1st December 2006, 09:22 PM
Somebody needs to relax. I wonder who that might be? Charlie stays outside usually about 3 hours a day and he loves it. Who wouldn't like to play in the fresh air and soft grass? We have a small backyard and it is definitely puppy proofed. If anybody wanted to steal him they would have to climb over a very tall wood fence and breack locks on a gate so I'm not that worried he will get stolen (oh yeah and our Golden has a ferocious bark haha). Plus we don't have crime in the neighborhood. We don't have squirrels or small animals in our yard nor do we have trees. The most Charlie does outside is maybe eat a little grass now and then. (I've watched him from a window for an hour one time). I know sometimes we forget but cavaliers are animals and they have animal instincts and they will be fine if you leave them outside. The other thing is that I do believe that each cavalier has their own personality. I think that Charlie is pretty independent. It actually seems to me that Cavaliers take on the personalities of their owners (Just from the ones i know) and I believe if you are needy for your dog then it will be needy for you. If you are around all the time then of course they will miss you when you are gone for even short periods. It's about adjustment and what you get used to. Charlie is very very independent. He wants to be outside all the time and makes us let him out probably every 30 minutes when we are home. Partly because he wants to play and partly because he needs to do his business. (Yes he was housetrained in two weeks bc we kennel trained him which some people on here advised me not to do but it worked wonderfully and he always lets us know when he needs to go now)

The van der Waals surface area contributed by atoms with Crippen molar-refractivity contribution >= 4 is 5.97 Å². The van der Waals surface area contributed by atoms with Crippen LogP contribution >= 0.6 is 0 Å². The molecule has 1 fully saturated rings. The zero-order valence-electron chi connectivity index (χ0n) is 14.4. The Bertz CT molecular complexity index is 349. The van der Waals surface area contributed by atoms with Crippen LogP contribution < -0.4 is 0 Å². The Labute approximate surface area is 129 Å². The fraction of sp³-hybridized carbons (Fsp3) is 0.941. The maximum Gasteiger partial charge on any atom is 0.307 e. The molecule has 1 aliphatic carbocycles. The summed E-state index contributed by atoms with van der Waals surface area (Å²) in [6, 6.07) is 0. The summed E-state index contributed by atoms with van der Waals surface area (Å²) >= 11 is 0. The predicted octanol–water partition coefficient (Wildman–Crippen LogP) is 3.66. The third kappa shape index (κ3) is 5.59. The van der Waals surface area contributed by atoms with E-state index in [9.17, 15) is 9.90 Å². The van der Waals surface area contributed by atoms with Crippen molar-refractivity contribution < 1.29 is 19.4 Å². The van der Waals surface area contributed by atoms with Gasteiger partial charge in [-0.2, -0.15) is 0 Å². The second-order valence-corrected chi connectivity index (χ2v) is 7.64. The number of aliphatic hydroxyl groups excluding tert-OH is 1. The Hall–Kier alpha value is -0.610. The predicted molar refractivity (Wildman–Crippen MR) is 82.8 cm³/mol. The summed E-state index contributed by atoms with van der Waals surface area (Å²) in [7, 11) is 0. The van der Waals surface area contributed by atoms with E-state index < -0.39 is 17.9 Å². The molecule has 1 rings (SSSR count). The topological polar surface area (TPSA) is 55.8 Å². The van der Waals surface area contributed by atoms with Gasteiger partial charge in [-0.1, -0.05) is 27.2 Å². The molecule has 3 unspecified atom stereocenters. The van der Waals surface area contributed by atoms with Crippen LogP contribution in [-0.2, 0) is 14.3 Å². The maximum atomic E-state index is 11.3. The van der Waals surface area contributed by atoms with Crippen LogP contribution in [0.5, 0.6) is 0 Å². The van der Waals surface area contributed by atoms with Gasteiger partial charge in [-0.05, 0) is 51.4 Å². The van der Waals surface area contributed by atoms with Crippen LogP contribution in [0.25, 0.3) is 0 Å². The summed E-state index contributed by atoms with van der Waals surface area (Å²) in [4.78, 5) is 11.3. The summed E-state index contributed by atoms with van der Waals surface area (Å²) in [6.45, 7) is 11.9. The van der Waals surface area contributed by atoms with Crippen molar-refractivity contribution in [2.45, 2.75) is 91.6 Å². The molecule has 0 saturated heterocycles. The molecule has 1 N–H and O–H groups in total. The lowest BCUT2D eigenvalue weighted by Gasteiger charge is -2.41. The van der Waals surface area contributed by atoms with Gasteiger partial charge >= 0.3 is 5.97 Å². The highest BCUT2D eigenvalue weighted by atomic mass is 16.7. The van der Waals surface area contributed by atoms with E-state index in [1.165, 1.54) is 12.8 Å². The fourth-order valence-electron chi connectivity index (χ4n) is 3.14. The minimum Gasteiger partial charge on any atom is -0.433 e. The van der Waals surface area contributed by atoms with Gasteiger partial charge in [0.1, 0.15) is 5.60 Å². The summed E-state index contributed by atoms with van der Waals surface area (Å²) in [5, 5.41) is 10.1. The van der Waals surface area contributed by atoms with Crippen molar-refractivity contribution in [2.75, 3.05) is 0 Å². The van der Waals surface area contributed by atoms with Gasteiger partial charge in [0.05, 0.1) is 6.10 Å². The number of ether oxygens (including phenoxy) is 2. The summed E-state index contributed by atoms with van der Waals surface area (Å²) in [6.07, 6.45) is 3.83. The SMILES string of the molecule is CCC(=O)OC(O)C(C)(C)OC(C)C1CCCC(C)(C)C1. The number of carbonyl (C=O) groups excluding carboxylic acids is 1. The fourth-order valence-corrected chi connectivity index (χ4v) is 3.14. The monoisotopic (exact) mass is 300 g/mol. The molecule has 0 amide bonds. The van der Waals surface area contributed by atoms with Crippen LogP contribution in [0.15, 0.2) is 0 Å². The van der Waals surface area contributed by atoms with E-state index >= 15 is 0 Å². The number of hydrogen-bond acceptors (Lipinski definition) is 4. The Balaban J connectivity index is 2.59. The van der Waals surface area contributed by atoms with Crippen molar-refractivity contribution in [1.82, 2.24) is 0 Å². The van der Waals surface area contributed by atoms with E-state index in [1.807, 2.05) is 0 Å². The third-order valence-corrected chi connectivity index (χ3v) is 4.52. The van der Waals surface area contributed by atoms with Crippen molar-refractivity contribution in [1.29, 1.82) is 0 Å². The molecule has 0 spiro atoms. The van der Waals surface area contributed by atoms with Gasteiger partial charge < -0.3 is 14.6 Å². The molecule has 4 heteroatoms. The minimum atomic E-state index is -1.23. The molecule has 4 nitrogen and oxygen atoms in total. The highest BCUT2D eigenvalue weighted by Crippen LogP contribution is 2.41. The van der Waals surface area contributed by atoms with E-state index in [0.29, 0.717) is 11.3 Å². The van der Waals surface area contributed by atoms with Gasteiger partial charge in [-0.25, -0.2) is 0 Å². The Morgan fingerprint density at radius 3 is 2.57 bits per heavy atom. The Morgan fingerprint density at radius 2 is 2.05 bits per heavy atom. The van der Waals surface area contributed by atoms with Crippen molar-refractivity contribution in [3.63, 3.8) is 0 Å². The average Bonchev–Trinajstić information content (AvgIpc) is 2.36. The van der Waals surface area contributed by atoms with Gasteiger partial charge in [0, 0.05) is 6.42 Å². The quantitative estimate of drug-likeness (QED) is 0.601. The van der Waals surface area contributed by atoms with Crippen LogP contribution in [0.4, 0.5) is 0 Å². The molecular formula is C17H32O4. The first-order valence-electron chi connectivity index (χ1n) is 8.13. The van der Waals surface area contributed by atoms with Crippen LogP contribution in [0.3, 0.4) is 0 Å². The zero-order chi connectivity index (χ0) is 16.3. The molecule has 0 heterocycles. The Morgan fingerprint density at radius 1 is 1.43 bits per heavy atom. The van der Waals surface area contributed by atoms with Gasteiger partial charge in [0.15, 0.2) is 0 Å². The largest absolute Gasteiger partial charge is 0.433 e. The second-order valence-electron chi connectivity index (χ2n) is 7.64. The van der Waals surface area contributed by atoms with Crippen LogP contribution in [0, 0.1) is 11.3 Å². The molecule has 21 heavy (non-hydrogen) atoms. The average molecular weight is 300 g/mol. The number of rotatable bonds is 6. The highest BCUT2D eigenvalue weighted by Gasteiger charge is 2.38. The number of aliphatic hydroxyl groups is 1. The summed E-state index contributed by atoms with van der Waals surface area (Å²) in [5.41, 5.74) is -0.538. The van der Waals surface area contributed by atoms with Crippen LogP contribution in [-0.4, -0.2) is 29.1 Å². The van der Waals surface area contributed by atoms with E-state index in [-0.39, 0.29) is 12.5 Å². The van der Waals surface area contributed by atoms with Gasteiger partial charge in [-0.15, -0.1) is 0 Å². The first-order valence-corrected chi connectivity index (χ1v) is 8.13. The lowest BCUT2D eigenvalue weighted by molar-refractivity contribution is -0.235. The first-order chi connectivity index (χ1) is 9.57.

Anyway, yes, i think that there are some cavaliers that need human interaction all the time but to say that all of them need that is generalizing. Just like every human is different, so are dogs. I have found that if I just tune in to what my dog wants and needs that he is very happy. It's just about knowing your pups personality. When we are home Charlie does not care to be around us every minute. He wants to play and have fun and then when he wants us he says "pick me up" and we cuddle the rest of the night. He never mopes (well except when we had to board him and it was the saddest thing ever!)